APICS CEO Abe Eshkenazi CSCP, CPA, CAE -
August 05, 2011
How do you define supply chain sustainability? To some, it means working with partners to ensure the long-term viability of a product, service, or company. To others, it means reducing or eliminating the supply chain's overall impact on the environment to ensure adequate resources for the future. Still others define it as supporting basic human rights when designing, building, and delivering products and services.
Unfortunately, it seems that few companies apply these definitions of sustainability to the suppliers in their extended supply chains, according to a survey conducted by the New Zealand Business Council for Sustainable Development and reported in the article "Businesses Ignoring Supplier Sustainability," from New Zealand-based Stuff'sbusiness portal. As author Eloise Gibson writes, a mere 19 percent of the participants in the online survey said their organizations "included social or environmental criteria in their supplier terms and conditions, while 9 percent had ditched a supplier in the last year for environmental, social, or ethical reasons."
While managers and executives gave slightly higher figures compared to the entire pool of respondents, the numbers still paint a fairly dismal portrait of the current state of sustainable supply chains and supplier relationships. But at least one New Zealand company, big-box chain The Warehouse, is taking these matters seriously. Gibson writes, "The Warehouse__which sold about 60 percent Chinese-made products last year__decided to tackle the risk to its reputation with a list of factory standards 120 points long and counting, covering such things as dormitory conditions; pay and hours; health and safety; and, increasingly, the environment."
The Warehouse, like many companies, struggles to find the balance between high standards and low costs. Its leaders and executives know they have a responsibility to the planet and its people, but they also must answer to shareholders and remain economically viable. Dealing with countries such as China usually brings down costs, but potentially brings with it lower standards surrounding working conditions and pollution. More than ever, companies are finding it more difficult to achieve truly sustainable sourcing.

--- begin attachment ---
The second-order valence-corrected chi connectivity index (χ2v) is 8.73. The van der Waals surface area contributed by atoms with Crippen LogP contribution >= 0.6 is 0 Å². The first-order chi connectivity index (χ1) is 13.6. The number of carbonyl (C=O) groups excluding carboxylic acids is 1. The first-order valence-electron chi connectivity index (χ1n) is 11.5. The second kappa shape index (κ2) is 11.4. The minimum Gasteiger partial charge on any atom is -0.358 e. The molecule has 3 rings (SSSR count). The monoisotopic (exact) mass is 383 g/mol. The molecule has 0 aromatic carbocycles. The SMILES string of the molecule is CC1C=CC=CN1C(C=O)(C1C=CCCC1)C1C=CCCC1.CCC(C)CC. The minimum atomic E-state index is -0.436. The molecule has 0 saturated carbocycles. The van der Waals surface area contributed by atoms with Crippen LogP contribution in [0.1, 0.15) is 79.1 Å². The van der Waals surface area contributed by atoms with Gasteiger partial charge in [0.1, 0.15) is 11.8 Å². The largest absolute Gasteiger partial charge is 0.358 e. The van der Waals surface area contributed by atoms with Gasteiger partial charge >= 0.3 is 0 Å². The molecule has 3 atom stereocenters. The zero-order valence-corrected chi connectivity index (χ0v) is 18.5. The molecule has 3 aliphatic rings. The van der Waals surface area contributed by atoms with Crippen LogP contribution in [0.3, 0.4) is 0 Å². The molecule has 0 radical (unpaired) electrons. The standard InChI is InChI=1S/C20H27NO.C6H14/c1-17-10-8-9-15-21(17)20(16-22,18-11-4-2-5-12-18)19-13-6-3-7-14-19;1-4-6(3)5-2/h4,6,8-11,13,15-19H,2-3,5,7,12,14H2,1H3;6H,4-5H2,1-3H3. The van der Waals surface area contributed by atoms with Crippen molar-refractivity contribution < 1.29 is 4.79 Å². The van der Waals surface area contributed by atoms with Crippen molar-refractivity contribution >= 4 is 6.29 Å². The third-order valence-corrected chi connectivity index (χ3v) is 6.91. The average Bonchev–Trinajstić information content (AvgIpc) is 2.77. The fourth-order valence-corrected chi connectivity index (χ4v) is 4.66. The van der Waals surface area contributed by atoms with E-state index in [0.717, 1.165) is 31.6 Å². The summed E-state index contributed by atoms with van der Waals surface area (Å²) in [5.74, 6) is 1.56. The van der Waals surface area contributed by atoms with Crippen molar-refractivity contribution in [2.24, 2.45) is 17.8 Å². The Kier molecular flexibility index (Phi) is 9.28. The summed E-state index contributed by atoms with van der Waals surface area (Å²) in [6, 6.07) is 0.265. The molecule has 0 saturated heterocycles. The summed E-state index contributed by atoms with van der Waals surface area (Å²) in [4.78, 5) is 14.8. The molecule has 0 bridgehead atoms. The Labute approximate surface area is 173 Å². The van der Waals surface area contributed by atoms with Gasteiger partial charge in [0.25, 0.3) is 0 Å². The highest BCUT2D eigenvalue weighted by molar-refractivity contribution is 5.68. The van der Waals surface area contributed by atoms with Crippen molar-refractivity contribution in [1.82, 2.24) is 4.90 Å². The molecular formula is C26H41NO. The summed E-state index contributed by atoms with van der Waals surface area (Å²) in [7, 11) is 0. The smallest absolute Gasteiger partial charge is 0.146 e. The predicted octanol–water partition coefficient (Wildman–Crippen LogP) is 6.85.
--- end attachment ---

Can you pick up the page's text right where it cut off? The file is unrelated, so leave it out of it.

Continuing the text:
These issues are central to the concept of the triple bottom line__people, planet, and profit. The triple bottom line places equal weight on the environmental, social, and economical aspects of running a business.
The triple bottom line also is a core part of the all-new sustainability section of the APICS Operations Management Body of Knowledge (OMBOK) Framework, third edition, which was released this week. APICS added this section specifically to address the increasing importance of sustainability to all stakeholders in the supply chain. It defines a sustainable supply chain as one that seeks "clean methods of production, minimization of the environmental footprint of products and services, and combining environmentally friendly decisions with effective supply chain practices."
Along with the new section on sustainability, the third edition of the APICS OMBOK Framework features an expanded section on risk management, another urgent issue in the minds of operations and supply chain management professionals. Soon, we will releaseAPICS Folios on these topics as well as supply chain strategy. They contain expert analysis, the results of APICS research surveys, and APICS magazine articles to bolster knowledge and awareness of these essential issues. The APICS S&OP Folio on sales and operations planning is available now here , and you can find more information on the new edition of the APICS OMBOK Framework here.
Maybe you have an answer to the question of how you define sustainability. But perhaps the better question is this: How do your suppliers and partners define it?
In other news
How APICS Operations Management Now relates to you
Operations management is everywhere. Today, operations management professionals have unprecedented impacts on the global economy. Consider these questions and how today's edition of APICS Operations Management Now relates to you and your career.
How important is sustainability to your supply chain partners? What can you do to increase their awareness of sustainability issues?
What is your opinion of The Warehouse's approach to sustainability? Should companies create similar agreements with their partners?
What is an aspect of supply chain strategy you would like to see APICS further explore?